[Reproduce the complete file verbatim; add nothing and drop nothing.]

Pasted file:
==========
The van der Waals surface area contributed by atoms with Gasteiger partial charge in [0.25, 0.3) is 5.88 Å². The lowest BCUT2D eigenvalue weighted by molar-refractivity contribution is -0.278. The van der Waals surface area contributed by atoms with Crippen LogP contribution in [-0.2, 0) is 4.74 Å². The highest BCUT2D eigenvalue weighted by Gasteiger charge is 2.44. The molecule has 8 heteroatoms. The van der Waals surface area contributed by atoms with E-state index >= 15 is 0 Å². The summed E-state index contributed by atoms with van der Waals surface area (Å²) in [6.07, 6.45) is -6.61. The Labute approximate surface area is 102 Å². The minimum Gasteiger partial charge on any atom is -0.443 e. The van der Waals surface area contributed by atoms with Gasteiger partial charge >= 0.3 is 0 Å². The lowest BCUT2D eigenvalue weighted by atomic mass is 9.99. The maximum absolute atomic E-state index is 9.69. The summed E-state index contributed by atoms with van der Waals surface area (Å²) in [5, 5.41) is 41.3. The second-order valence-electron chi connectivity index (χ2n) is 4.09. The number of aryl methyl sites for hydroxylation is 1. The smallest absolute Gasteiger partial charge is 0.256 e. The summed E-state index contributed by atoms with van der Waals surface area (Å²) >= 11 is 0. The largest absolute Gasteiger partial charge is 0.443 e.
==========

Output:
The van der Waals surface area contributed by atoms with Gasteiger partial charge in [0.25, 0.3) is 5.88 Å². The lowest BCUT2D eigenvalue weighted by molar-refractivity contribution is -0.278. The van der Waals surface area contributed by atoms with Crippen LogP contribution in [-0.2, 0) is 4.74 Å². The highest BCUT2D eigenvalue weighted by Gasteiger charge is 2.44. The molecule has 8 heteroatoms. The van der Waals surface area contributed by atoms with E-state index >= 15 is 0 Å². The summed E-state index contributed by atoms with van der Waals surface area (Å²) in [6.07, 6.45) is -6.61. The Labute approximate surface area is 102 Å². The minimum Gasteiger partial charge on any atom is -0.443 e. The van der Waals surface area contributed by atoms with Gasteiger partial charge >= 0.3 is 0 Å². The lowest BCUT2D eigenvalue weighted by atomic mass is 9.99. The maximum absolute atomic E-state index is 9.69. The summed E-state index contributed by atoms with van der Waals surface area (Å²) in [5, 5.41) is 41.3. The second-order valence-electron chi connectivity index (χ2n) is 4.09. The number of aryl methyl sites for hydroxylation is 1. The smallest absolute Gasteiger partial charge is 0.256 e. The summed E-state index contributed by atoms with van der Waals surface area (Å²) >= 11 is 0. The largest absolute Gasteiger partial charge is 0.443 e.